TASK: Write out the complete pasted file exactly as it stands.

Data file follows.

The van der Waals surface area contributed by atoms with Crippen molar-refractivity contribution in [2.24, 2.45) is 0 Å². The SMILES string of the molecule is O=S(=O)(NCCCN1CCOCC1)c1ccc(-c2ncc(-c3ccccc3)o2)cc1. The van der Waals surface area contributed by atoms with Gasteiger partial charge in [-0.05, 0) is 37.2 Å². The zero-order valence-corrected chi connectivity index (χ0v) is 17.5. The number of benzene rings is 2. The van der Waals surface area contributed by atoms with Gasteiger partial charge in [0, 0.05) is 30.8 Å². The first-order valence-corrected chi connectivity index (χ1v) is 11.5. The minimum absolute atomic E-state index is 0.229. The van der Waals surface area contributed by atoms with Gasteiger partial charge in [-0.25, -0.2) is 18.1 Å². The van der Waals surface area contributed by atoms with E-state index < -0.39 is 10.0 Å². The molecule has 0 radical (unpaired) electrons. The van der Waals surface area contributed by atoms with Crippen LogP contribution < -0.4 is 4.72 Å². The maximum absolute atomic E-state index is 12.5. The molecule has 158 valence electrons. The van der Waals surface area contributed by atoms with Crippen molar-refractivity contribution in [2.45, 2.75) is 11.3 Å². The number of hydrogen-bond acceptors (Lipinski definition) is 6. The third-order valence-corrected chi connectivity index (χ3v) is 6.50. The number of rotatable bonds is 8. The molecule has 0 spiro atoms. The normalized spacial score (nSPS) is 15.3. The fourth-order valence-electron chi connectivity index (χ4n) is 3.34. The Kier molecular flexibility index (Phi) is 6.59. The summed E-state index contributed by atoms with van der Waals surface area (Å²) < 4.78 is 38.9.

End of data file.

The van der Waals surface area contributed by atoms with Crippen molar-refractivity contribution in [2.24, 2.45) is 0 Å². The SMILES string of the molecule is O=S(=O)(NCCCN1CCOCC1)c1ccc(-c2ncc(-c3ccccc3)o2)cc1. The van der Waals surface area contributed by atoms with Gasteiger partial charge in [-0.05, 0) is 37.2 Å². The zero-order valence-corrected chi connectivity index (χ0v) is 17.5. The number of benzene rings is 2. The van der Waals surface area contributed by atoms with Gasteiger partial charge in [0, 0.05) is 30.8 Å². The first-order valence-corrected chi connectivity index (χ1v) is 11.5. The minimum absolute atomic E-state index is 0.229. The van der Waals surface area contributed by atoms with Gasteiger partial charge in [-0.25, -0.2) is 18.1 Å². The van der Waals surface area contributed by atoms with E-state index < -0.39 is 10.0 Å². The molecule has 0 radical (unpaired) electrons. The van der Waals surface area contributed by atoms with Crippen LogP contribution < -0.4 is 4.72 Å². The maximum absolute atomic E-state index is 12.5. The molecule has 158 valence electrons. The van der Waals surface area contributed by atoms with Crippen molar-refractivity contribution in [2.45, 2.75) is 11.3 Å². The number of hydrogen-bond acceptors (Lipinski definition) is 6. The third-order valence-corrected chi connectivity index (χ3v) is 6.50. The number of rotatable bonds is 8. The molecule has 0 spiro atoms. The normalized spacial score (nSPS) is 15.3. The fourth-order valence-electron chi connectivity index (χ4n) is 3.34. The Kier molecular flexibility index (Phi) is 6.59. The summed E-state index contributed by atoms with van der Waals surface area (Å²) < 4.78 is 38.9.